Tips and Tricks
Revision as of 13:57, 16 December 2011 by Siegel
- Most things you can do in BBEdit can be done with a keystroke. You can add or edit keystrokes in the "Menus & Shortcuts" Preferences pane.
- Clippings are little bits of text that you can add quickly to your documents. You can assign a keystroke to any clipping, or use auto-complete. (They will show up in auto-complete if they are in the clipping set for the document type you're working on.) Clippings can also have placeholders (jump points) and run scripts to generate content.
- The Expert Preferences section in BBEdit help tells you how to change preferences that don't appear in the BBEdit Preferences pane.
- The BBEdit User Manual contains a very detailed regular-expression reference for grep searches.
- BBEdit keeps a selection history for every open document. Use "Jump Back" and "Jump Forward" on the Search menu. (See above about editing keystrokes.)
- Many menu commands have extra functionalities that toggle into view if you hold down the Shift or Option key (or sometimes both) while the menu is pulled down. (e.g. "Save" turns into "Save All" with the Option key.)
- If you don't want BBEdit to start up with the same state as when you shut it down (open documents and such), hold down the Shift key while launching. Note: This also will skip items in ~/Library/Application Support/BBEdit/Startup Items/.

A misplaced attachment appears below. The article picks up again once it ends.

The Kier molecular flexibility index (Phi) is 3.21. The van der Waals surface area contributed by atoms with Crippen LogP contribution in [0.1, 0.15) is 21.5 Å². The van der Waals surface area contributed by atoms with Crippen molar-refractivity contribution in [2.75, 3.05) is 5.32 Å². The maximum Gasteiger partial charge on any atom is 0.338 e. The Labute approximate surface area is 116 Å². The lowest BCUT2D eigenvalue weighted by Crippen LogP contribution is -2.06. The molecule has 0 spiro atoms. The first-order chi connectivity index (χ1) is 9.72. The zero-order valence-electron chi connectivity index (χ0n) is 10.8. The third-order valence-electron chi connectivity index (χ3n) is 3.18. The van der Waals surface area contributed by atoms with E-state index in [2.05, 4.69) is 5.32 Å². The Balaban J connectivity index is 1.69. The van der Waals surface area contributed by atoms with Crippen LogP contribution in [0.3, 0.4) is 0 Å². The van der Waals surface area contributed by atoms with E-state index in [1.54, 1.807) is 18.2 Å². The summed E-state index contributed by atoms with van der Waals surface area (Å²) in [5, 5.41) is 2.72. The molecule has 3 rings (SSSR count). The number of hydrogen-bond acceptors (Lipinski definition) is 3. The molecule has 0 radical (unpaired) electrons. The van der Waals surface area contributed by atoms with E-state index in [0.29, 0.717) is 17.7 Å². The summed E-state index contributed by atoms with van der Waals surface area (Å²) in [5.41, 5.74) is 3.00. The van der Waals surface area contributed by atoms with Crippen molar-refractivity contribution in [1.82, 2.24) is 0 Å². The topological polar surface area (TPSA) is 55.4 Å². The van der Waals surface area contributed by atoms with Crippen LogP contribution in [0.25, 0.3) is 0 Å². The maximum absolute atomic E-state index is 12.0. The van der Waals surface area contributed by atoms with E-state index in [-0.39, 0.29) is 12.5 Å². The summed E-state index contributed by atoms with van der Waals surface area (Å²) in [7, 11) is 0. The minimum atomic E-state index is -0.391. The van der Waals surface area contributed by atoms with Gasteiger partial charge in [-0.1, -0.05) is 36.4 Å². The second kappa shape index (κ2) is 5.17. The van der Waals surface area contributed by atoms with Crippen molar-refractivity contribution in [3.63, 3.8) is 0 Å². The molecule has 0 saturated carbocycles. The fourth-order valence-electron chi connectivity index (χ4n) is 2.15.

- BBEdit supports multiple clipboards (up to six) when you cut or copy. They stack on top of one another until you hit six, and then wrap around, first in, first out, so the last six things you copied or cut are always available for pasting. By default, Paste inserts text from the most recently used clipboard. To see what is on your six clipboards, use Show Clipboard on the Edit menu. Control-[ and control-] cycle forwards and backwards through your clipboards in memory, whether the Clipboard window is open or not. Command-Shift-V pastes only what's in the previous clipboard, and using it repeatedly will replace the previous pasted clipboard with the one before it.
- To open all the files in a folder as a project, drop the folder onto the BBEdit icon in the dock.
- You can view formatted Markdown in the preview window, which updates as you type. You can also save your Markdown document as HTML. Also, if you copy the contents of the preview window, you will get formatted text that you can pass into any word professor or other application that supports styled text.
- If you want to change the default size of your editing window, choose "Save default project window" from the window menu.
- To manually manage font smoothing for proportional fonts, go to the Terminal window and do the following:
- defaults write com.barebones.bbedit FontSmoothingThreshold -int N ("N" is some integer reflecting font size)
- To manually manage font smoothing for fixed-width fonts, go to the Terminal window and do the following:
- defaults write com.barebones.bbedit FixedWidthFontSmoothingThreshold -int N ("N" is some integer reflecting font size)
- You can use INI files for global and directory-specific preferences